Confronted by cars, motorbikes and tuk tuks on the roads of Cambodia operating with little apparent appreciation of internationally established road etiquette, one could be led to believe that the country does not have much in the way of traffic rules.
Driving against oncoming traffic, making new ‘lanes’ at traffic lights, parking where one pleases, and my favourite, pulling out into traffic on a motorbike at full speed without looking to see if anything might be coming, are all everyday occurrences on the increasingly crowded roads. And they are all against the law.
For most international drivers in Cambodia, the single most common cause for being pulled over is driving with lights on during the day. While I must commend the diligence of the police, according to Article 27, point 1, subsection D, driving with running lights on is not a criminal offence. Good luck telling a police officer this though, as they seem not to be aware of this change to the old rules that banned all lights during the day (unless in bad weather).
Complaints about the country’s driving standards are nothing new, but the comprehensive 2016 Traffic Law sets out the rules of the road quite clearly. It covers such topics as when to use indicators, when overtaking is allowed, and speed limits. It even empowers police officers to pocket a greater percentage of fines in an effort to address pervasive bribery issues and to encourage them to crack down on rule breakers.
Almost two years later, traffic—and traffic transgressions—appear to have only gotten worse. While lumbering Lexus SUVs have impunity by dint of the obvious wealth of the owner, when it comes to Cambodia’s roads it often seems as if no one knows, or follows, the laws.
Part of this is probably due to the fact that users of motorbikes with 125cc engines or less—which make up a large percentage of road users— do not need licences. That means no formal lessons and no test to pass.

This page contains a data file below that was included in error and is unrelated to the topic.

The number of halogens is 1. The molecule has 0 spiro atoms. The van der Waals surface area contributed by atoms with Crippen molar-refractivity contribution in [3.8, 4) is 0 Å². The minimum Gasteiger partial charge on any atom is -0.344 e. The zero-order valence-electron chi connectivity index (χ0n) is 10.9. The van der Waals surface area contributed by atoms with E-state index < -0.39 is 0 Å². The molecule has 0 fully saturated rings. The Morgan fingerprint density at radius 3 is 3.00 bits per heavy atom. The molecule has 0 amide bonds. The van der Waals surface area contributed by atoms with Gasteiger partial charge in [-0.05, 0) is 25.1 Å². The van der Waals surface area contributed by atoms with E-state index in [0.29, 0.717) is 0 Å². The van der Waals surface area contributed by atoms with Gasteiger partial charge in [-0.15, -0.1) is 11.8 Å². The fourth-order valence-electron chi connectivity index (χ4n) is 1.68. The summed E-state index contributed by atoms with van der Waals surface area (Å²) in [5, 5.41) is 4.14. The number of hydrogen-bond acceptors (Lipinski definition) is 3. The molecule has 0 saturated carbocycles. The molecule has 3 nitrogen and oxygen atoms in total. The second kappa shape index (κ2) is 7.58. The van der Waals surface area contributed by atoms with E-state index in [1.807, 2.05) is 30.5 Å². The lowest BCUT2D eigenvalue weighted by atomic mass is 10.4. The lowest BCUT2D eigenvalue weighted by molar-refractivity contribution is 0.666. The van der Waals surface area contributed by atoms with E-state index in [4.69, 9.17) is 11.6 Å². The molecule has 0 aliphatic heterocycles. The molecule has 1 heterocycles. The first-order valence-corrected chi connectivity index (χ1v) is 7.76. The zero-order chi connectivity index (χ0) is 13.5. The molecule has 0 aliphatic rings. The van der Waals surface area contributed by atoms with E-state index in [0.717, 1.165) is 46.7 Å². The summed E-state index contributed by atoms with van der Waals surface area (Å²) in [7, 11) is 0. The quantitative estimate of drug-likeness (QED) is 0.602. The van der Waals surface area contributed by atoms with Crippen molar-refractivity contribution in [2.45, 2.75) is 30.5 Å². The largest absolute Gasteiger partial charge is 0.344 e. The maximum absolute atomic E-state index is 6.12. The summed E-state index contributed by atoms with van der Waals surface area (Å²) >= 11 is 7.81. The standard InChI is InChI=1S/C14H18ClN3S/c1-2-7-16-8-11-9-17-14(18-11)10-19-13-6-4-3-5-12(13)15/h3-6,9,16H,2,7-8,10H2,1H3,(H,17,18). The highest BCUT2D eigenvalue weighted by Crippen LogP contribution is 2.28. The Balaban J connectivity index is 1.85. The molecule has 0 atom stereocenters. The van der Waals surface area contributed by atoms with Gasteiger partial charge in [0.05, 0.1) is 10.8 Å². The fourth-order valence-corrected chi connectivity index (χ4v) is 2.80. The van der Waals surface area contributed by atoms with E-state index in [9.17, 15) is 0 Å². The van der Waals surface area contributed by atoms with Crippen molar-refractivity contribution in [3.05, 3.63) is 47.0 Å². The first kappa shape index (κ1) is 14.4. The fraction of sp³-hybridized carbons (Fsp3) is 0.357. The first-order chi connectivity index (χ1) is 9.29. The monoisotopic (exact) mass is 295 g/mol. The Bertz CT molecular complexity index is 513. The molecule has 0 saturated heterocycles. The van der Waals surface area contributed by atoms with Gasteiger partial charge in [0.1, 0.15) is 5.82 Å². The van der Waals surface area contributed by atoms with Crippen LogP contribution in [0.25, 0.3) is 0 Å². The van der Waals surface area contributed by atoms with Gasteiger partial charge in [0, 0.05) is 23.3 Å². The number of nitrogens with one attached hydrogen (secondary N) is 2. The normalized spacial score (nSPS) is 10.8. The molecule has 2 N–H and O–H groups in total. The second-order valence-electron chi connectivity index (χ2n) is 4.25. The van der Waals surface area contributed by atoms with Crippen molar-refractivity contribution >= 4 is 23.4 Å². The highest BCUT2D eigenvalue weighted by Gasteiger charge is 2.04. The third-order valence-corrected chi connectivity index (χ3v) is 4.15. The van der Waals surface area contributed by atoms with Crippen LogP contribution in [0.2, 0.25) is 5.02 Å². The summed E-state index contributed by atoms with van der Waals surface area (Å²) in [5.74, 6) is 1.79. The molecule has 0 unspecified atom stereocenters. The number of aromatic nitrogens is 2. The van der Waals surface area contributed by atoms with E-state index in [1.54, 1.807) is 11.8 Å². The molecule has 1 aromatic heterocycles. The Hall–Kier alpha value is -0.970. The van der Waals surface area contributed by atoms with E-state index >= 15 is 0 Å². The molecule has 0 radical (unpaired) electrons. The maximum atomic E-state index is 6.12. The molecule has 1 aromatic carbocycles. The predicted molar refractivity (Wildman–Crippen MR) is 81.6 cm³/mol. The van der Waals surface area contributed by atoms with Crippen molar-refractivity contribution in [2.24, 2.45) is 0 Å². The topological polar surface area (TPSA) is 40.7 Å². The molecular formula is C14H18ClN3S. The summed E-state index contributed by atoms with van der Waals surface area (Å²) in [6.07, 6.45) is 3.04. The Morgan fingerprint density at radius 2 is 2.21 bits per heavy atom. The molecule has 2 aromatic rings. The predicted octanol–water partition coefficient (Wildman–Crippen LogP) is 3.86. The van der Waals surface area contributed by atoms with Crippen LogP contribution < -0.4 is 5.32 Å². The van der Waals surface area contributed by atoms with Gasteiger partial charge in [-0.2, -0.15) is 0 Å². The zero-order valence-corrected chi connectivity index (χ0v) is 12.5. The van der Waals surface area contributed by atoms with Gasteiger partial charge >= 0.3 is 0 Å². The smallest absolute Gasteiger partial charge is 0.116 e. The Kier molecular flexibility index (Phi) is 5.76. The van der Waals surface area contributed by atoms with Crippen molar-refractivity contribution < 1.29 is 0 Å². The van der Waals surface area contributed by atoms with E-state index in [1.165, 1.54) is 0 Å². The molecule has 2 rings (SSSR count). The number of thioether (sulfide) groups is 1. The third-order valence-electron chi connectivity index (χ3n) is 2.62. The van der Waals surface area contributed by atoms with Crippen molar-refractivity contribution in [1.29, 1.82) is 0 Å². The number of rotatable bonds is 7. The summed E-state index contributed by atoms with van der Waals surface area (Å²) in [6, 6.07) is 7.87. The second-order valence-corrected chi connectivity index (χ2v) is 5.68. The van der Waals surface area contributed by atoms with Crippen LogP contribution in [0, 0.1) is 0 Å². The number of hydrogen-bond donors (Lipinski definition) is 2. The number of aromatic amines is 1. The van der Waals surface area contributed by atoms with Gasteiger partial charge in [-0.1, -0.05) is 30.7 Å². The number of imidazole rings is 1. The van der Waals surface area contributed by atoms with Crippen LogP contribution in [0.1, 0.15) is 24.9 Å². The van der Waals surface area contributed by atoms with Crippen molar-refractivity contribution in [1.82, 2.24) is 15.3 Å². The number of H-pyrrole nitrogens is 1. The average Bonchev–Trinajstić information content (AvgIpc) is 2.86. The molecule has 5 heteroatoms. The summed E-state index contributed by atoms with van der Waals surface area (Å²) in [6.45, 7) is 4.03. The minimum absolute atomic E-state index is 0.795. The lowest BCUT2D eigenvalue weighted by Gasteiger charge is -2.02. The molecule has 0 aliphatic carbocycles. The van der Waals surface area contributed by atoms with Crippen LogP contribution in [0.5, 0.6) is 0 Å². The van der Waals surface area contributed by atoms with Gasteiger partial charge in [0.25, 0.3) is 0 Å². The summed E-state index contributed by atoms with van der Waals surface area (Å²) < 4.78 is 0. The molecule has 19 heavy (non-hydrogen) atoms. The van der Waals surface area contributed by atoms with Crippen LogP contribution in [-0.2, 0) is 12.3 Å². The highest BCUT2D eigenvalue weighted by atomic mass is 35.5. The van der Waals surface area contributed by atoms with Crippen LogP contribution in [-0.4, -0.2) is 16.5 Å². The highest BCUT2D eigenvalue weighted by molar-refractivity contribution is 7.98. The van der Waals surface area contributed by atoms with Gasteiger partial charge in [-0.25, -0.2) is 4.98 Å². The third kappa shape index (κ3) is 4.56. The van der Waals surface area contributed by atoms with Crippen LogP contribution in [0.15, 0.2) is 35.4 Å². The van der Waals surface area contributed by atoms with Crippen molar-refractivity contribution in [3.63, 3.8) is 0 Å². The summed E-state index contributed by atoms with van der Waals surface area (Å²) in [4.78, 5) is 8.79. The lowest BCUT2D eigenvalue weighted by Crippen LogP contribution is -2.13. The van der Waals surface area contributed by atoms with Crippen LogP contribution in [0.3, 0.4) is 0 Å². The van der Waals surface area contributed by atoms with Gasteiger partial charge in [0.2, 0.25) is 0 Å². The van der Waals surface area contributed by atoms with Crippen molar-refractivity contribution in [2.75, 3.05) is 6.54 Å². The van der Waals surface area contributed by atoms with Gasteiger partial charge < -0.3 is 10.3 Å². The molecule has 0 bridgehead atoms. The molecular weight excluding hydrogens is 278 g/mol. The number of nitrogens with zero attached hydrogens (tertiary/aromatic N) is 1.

Not that the drivers of cars, vans and trucks seem to be much more knowledgeable!
Parking on the sidewalk, while often a necessity in cities like Phnom Penh with its woeful parking allocation, is punishable by a 25,000 riel ($6) fine.
Rather than slowing down at minor road junctions, many drivers prefer to simply blast their horns and hold their breath. As well as making any apartments near a junction a noisy place to try and sleep, it is against the law to use horns at night (lights should be flashed instead) and motorbikes face 15,000 riel ($3.50) fine, with cars again up for 25,000 riel.
Motorbike riders face a number of specific rules. In addition to being required to wear a helmet (even Prime Minister Hun Sen), the 2016 law say that now passengers are also required to wear helmets. Anecdotally it seems that helmet wearing has increased, at least in Phnom Penh, and those seeking to avoid the 15,000 riel fine have been rather creative, wearing construction headgear and bicycle helmets to meet the law, which didn’t specify what type of helmet or any required safety requirements.
Steering one’s bike without using both hands, or with one’s feet, faces a 20,000 riel fine.
The next level of fines—25,000 riel for motorbikes and 50,000 riel for cars—concern overall road safety. Despite this, they are such common offenses that they practically define the experience of driving in Cambodia: driving or riding in a lane in the opposite direction to traffic, not stopping at red traffic lights, and not stopping to let pedestrians cross at marked crossings. Stand on any busy street corner and you’ll see all three within minutes.
Given the swerving cars once the sun goes down, it would seem many are driving under the influence of alcohol. Blood alcohol of more than 0.005 percent makes motorbike riders liable for a 30,000 riel fine, and car drivers paying double.
And yet, despite traffic police witnessing tens, if not hundreds of dollars worth of finable offences at any given period of time, for whatever reason they choose to ignore them.
Road fatalities appear to be rising, and it is possibly only the slow speeds in Phnom Penh that mean that serious accidents are not a more regular occurrence.
Not that any of this should put visitors and expats off from riding and driving in Cambodia; anyone who has been to Manila, Mumbai, or Caracas can attest that ignoring road rules is hardly unique to Cambodia. Just remember to wear a helmet, turn off your headlights (it saves a lot of aggravation, even if it’s not illegal), and watch out for bikes, tuk tuks, bicycle taxis, bullock carts, cars, trucks, and buses heading straight for you.
Peter Ford is a freelance writer based in Phnom Penh. Since arriving in 2014 he has explored much of Cambodia, but is always on the look out for the next adventure.